BBC Home
Explore the BBC
BBC News
Launch consoleBBC NEWS CHANNEL
Last Updated: Friday, 14 December 2007, 17:40 GMT
Argentine cyanide family arrested
By Daniel Schweimler
BBC News, Buenos Aires

Protesters demand the appearance of Julio Lopez, a key witness in trials against human rights abuses under military rule who was kidnapped one year ago - 18/09/2007
Argentina's period of military rule is still a contentious issue
The wife and two grown-up children of a convicted human rights abuser in Argentina have been arrested in connection with his death.

Hector Febres was found in his cell earlier this week having ingested cyanide, just days before he was to be sentenced for human rights abuses.

The crimes were committed under military rule in the 1970s and '80s.

An estimated 30,000 people were kidnapped, tortured and killed during Argentina's "dirty war" from 1976-1983.

Opportunity lost

Hector Febres worked at the Naval Mechanics School, or ESMA, the most notorious detention and torture centre used under Argentina's military rule.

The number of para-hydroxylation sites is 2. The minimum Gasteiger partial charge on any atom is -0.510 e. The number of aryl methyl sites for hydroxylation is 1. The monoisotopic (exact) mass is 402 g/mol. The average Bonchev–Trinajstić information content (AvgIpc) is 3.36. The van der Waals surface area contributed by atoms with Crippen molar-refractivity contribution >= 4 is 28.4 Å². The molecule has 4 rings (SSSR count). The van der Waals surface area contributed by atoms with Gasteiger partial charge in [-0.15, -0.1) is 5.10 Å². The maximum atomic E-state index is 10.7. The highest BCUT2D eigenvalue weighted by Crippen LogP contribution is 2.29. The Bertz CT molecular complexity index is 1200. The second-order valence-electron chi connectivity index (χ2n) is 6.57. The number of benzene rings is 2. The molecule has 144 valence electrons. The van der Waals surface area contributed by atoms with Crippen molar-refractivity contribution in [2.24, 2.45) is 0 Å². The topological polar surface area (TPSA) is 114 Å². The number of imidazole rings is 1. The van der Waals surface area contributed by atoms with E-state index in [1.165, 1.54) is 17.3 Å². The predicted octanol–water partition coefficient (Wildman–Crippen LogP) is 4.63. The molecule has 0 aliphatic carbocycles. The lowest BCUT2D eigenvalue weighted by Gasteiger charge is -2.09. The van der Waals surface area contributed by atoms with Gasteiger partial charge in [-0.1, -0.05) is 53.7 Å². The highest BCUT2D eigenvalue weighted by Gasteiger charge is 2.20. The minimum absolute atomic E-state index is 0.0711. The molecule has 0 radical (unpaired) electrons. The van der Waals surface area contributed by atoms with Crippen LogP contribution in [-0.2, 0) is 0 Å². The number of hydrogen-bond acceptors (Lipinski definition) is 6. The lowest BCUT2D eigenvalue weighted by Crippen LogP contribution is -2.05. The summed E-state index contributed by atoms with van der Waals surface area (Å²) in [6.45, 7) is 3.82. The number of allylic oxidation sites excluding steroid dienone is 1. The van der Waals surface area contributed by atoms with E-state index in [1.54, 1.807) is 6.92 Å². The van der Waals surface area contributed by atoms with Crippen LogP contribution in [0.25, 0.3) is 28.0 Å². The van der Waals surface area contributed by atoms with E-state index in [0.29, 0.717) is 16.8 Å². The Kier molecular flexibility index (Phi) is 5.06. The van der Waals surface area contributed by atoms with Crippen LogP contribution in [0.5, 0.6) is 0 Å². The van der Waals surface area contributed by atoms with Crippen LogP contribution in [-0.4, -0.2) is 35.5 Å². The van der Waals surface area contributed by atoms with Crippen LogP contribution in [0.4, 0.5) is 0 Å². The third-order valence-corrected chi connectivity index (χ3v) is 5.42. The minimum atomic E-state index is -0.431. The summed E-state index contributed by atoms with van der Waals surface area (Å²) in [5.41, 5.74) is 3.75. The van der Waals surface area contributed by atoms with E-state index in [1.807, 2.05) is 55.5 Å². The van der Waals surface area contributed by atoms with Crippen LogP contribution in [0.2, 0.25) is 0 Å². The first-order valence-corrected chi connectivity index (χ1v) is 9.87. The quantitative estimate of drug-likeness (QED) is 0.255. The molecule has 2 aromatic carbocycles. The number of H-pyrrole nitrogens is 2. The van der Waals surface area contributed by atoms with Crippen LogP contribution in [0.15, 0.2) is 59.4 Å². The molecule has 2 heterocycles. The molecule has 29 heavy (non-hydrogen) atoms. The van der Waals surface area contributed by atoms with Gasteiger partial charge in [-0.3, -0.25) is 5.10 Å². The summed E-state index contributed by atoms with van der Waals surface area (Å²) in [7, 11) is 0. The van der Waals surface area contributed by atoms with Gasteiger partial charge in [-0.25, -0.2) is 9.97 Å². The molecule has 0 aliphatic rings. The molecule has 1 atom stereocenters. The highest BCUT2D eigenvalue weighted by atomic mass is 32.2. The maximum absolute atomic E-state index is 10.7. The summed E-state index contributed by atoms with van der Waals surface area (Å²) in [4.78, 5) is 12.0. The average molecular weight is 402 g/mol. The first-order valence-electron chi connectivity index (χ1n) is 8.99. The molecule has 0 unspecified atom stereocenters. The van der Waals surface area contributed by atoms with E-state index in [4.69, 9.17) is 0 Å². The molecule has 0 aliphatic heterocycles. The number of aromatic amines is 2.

Many died there, their bodies thrown into the nearby River Plate.

Argentine woman walks by pictures of people "disappeared" during military rule - file photo
Thousands of people "disappeared" under Argentina's military rule
Febres had stories to tell and many suspected he might talk before being sentenced.

Police are investigating whether he was murdered or he killed himself.

Prosecution lawyers are convinced he was silenced by those linked to the military who kidnapped, tortured and killed an estimated 30,000 people during military rule.

Two of those responsible for guarding Febres have been detained. So have his wife and two grown-up children, who ate with him the night before his body was found poisoned with cyanide.

Febres was to be the first person from the ESMA to be sentenced, but the legal process will end with his death.

The detention centre was earlier this year handed over to the civilian authorities and will become a memorial centre or museum.

But the families of the victims will feel that the death of Febres has robbed them of an opportunity to find out more and to see justice done in Argentina - a process which has so far moved very slowly.

'Dirty War' priest gets life term
10 Oct 07 |  Americas
Q&A: Argentina's grim past
14 Jun 05 |  Americas
Country profile: Argentina
12 Dec 07 |  Country profiles

Has China's housing bubble burst?
How the world's oldest clove tree defied an empire
Why Royal Ballet principal Sergei Polunin quit


Americas Africa Europe Middle East South Asia Asia Pacific